The Bulls soldiered on without one of their top offensive threats for the remainder of the quarter and regained the lead, as Deng asserted himself as a scorer. Heading into the final stanza, the Bulls held a 67-64 advantage.
The hosts second unitwith like starters Noah, Deng and Hinrich mixed inmaintained the teams lead by ratcheting things up on the defensive end of the floor, forcing turnovers and capitalizing with transition offense. Butler and Taj Gibson (11 points, eight rebounds), in particular, energized both the crowd and their teammates with high-flying acrobatics and timely scoring in general.
But the Sixers didnt relent, and with Turner functioning as a playmaking point forward and athletic forward Thaddeus Young (22 points, seven rebounds) quietly wreaking havoc against both the Bulls set defense and on the break, Philadelphia remained within striking distance as the contest headed into the stretch run.
Taking Holidays lead, the visitors played valiantly as the game crept up to its conclusion, making clutch shots to give Philadelphia a last-gasp chance, but while it got a little hairy at the enda Young layup made it 90-88 with 16.6 seconds remaininga combination of unselfish Bulls offense, getting stops when it counted and high-pressure free-throw shooting, including three of four foul shots in the final minute by Hamilton, who returned to the contest, managed to preserve the hard-fought win.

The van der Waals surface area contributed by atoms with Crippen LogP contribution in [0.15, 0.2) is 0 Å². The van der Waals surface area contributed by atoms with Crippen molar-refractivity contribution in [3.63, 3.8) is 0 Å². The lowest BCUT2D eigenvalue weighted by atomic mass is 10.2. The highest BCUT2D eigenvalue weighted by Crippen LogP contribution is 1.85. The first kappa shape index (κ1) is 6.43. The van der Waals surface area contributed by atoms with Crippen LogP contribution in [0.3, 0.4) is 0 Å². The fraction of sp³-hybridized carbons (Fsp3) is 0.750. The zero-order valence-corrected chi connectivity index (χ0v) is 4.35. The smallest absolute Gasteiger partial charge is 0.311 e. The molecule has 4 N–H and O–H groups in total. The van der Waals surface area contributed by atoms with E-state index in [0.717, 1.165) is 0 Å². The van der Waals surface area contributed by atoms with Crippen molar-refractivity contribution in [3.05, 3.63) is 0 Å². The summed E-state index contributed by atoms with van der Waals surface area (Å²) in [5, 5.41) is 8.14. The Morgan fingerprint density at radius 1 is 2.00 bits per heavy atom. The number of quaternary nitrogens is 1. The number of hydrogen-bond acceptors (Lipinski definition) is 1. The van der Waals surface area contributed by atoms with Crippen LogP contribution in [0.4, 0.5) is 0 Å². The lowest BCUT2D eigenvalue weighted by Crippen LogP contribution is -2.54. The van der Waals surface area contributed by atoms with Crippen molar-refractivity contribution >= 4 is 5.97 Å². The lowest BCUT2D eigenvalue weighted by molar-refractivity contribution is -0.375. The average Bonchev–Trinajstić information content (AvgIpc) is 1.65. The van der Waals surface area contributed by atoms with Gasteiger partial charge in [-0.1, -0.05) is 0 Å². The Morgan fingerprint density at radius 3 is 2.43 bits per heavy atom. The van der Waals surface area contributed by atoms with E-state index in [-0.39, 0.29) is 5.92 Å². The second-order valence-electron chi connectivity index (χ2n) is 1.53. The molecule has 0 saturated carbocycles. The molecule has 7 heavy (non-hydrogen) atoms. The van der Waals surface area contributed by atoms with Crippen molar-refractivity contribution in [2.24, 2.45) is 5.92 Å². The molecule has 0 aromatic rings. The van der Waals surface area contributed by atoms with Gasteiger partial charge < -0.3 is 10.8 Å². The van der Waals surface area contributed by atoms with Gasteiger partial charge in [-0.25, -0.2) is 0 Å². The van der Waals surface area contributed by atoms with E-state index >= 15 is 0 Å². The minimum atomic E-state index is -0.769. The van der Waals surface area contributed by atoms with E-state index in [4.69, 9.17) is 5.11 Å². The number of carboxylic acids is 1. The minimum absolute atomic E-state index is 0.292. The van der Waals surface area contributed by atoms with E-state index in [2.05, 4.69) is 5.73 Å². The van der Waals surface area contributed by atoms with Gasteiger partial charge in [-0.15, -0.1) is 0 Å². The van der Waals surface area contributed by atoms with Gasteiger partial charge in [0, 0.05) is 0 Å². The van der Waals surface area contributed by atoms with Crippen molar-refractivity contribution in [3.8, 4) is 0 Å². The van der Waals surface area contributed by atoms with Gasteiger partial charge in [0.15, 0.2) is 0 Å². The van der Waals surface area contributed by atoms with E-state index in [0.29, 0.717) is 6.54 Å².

White Sox Talk Podcast: Manny Machado Mania

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USA TODAY

White Sox Talk Podcast: Manny Machado Mania

Manny Machado to the White Sox?? It's been the dream for many White Sox fans for months.

With Machado in town to the play the White Sox, Chuck Garfien and Vinnie Duber discuss the White Sox chances of signing the soon-to-be-free agent.

Garfien also talks with Nicky Delmonico who played with Machado and fellow free agent to be Bryce Harper on the U.S.A. 18-under national team.

Listen to the full episode at this link or in the embedded player below:

Rick Renteria issues another benching after Welington Castillo doesn't hustle on popup

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USA TODAY

Rick Renteria issues another benching after Welington Castillo doesn't hustle on popup

One thing you better do if you play for Rick Renteria is run to first base.

Yet again, Renteria benched one of his players Monday for the sin of not hustling down the line.

Welington Castillo, a veteran, not a developing player in need of ample “learning experiences,” popped up to first base with two runners on and nobody out in the sixth inning of Monday’s eventual 3-2 loss to the visiting Baltimore Orioles. He did not run down to first, instead staying at home plate.

So when the inning ended and the White Sox took the field, Castillo stayed in the dugout.

Ricky’s boys don’t quit, or so the slogan goes. But what happens when a player doesn’t live up to that mantra? What happens when they don’t play their absolute hardest for all 27 outs, as the T-shirts preach? This is what happens. A benching.